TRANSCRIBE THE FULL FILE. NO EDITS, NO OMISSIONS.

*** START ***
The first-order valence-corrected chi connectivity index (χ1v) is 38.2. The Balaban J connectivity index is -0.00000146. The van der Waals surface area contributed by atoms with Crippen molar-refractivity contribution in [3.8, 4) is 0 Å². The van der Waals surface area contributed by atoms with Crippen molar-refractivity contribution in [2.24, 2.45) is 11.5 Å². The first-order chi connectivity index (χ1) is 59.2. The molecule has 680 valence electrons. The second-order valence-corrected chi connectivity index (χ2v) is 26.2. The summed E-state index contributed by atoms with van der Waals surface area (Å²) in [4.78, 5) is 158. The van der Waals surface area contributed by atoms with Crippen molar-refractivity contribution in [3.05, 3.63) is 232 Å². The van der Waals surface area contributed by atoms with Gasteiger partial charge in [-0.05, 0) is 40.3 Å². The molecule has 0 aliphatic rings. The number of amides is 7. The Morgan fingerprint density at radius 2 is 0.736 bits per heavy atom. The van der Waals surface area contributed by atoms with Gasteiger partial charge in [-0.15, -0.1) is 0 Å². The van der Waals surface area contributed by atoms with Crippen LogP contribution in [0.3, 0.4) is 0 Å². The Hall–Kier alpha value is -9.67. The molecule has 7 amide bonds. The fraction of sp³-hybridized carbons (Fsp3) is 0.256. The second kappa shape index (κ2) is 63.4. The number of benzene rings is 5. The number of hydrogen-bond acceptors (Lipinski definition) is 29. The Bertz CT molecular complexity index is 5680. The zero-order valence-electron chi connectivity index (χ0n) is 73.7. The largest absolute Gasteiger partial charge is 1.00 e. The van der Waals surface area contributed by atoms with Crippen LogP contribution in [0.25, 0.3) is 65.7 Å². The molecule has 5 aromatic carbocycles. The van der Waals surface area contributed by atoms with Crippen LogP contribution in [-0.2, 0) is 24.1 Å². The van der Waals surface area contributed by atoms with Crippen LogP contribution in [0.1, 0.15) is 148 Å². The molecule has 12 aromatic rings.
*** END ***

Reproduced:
The first-order valence-corrected chi connectivity index (χ1v) is 38.2. The Balaban J connectivity index is -0.00000146. The van der Waals surface area contributed by atoms with Crippen molar-refractivity contribution in [3.8, 4) is 0 Å². The van der Waals surface area contributed by atoms with Crippen molar-refractivity contribution in [2.24, 2.45) is 11.5 Å². The first-order chi connectivity index (χ1) is 59.2. The molecule has 680 valence electrons. The second-order valence-corrected chi connectivity index (χ2v) is 26.2. The summed E-state index contributed by atoms with van der Waals surface area (Å²) in [4.78, 5) is 158. The van der Waals surface area contributed by atoms with Crippen molar-refractivity contribution in [3.05, 3.63) is 232 Å². The van der Waals surface area contributed by atoms with Gasteiger partial charge in [-0.05, 0) is 40.3 Å². The molecule has 0 aliphatic rings. The number of amides is 7. The Morgan fingerprint density at radius 2 is 0.736 bits per heavy atom. The van der Waals surface area contributed by atoms with Gasteiger partial charge in [-0.15, -0.1) is 0 Å². The van der Waals surface area contributed by atoms with Crippen LogP contribution in [0.3, 0.4) is 0 Å². The Hall–Kier alpha value is -9.67. The molecule has 7 amide bonds. The fraction of sp³-hybridized carbons (Fsp3) is 0.256. The second kappa shape index (κ2) is 63.4. The number of benzene rings is 5. The number of hydrogen-bond acceptors (Lipinski definition) is 29. The Bertz CT molecular complexity index is 5680. The zero-order valence-electron chi connectivity index (χ0n) is 73.7. The largest absolute Gasteiger partial charge is 1.00 e. The van der Waals surface area contributed by atoms with Crippen LogP contribution in [0.25, 0.3) is 65.7 Å². The molecule has 5 aromatic carbocycles. The van der Waals surface area contributed by atoms with Crippen LogP contribution in [-0.2, 0) is 24.1 Å². The van der Waals surface area contributed by atoms with Crippen LogP contribution in [0.1, 0.15) is 148 Å². The molecule has 12 aromatic rings.